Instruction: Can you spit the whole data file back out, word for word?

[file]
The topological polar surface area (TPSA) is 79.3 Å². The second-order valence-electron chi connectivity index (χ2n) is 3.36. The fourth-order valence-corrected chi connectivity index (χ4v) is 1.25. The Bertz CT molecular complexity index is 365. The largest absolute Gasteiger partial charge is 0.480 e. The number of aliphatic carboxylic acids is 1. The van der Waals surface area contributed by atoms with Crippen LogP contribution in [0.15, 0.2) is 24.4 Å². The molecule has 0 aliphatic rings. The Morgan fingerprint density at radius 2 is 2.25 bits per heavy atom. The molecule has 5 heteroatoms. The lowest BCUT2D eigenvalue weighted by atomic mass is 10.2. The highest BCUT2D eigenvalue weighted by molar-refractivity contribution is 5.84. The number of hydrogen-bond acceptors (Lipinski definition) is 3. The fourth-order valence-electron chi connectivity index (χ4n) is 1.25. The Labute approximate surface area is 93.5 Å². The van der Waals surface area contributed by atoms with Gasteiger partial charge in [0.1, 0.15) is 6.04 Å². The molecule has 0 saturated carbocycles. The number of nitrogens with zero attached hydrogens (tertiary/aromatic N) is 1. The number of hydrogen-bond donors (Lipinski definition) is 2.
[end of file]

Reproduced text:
The topological polar surface area (TPSA) is 79.3 Å². The second-order valence-electron chi connectivity index (χ2n) is 3.36. The fourth-order valence-corrected chi connectivity index (χ4v) is 1.25. The Bertz CT molecular complexity index is 365. The largest absolute Gasteiger partial charge is 0.480 e. The number of aliphatic carboxylic acids is 1. The van der Waals surface area contributed by atoms with Crippen LogP contribution in [0.15, 0.2) is 24.4 Å². The molecule has 0 aliphatic rings. The Morgan fingerprint density at radius 2 is 2.25 bits per heavy atom. The molecule has 5 heteroatoms. The lowest BCUT2D eigenvalue weighted by atomic mass is 10.2. The highest BCUT2D eigenvalue weighted by molar-refractivity contribution is 5.84. The number of hydrogen-bond acceptors (Lipinski definition) is 3. The fourth-order valence-electron chi connectivity index (χ4n) is 1.25. The Labute approximate surface area is 93.5 Å². The van der Waals surface area contributed by atoms with Gasteiger partial charge in [0.1, 0.15) is 6.04 Å². The molecule has 0 saturated carbocycles. The number of nitrogens with zero attached hydrogens (tertiary/aromatic N) is 1. The number of hydrogen-bond donors (Lipinski definition) is 2.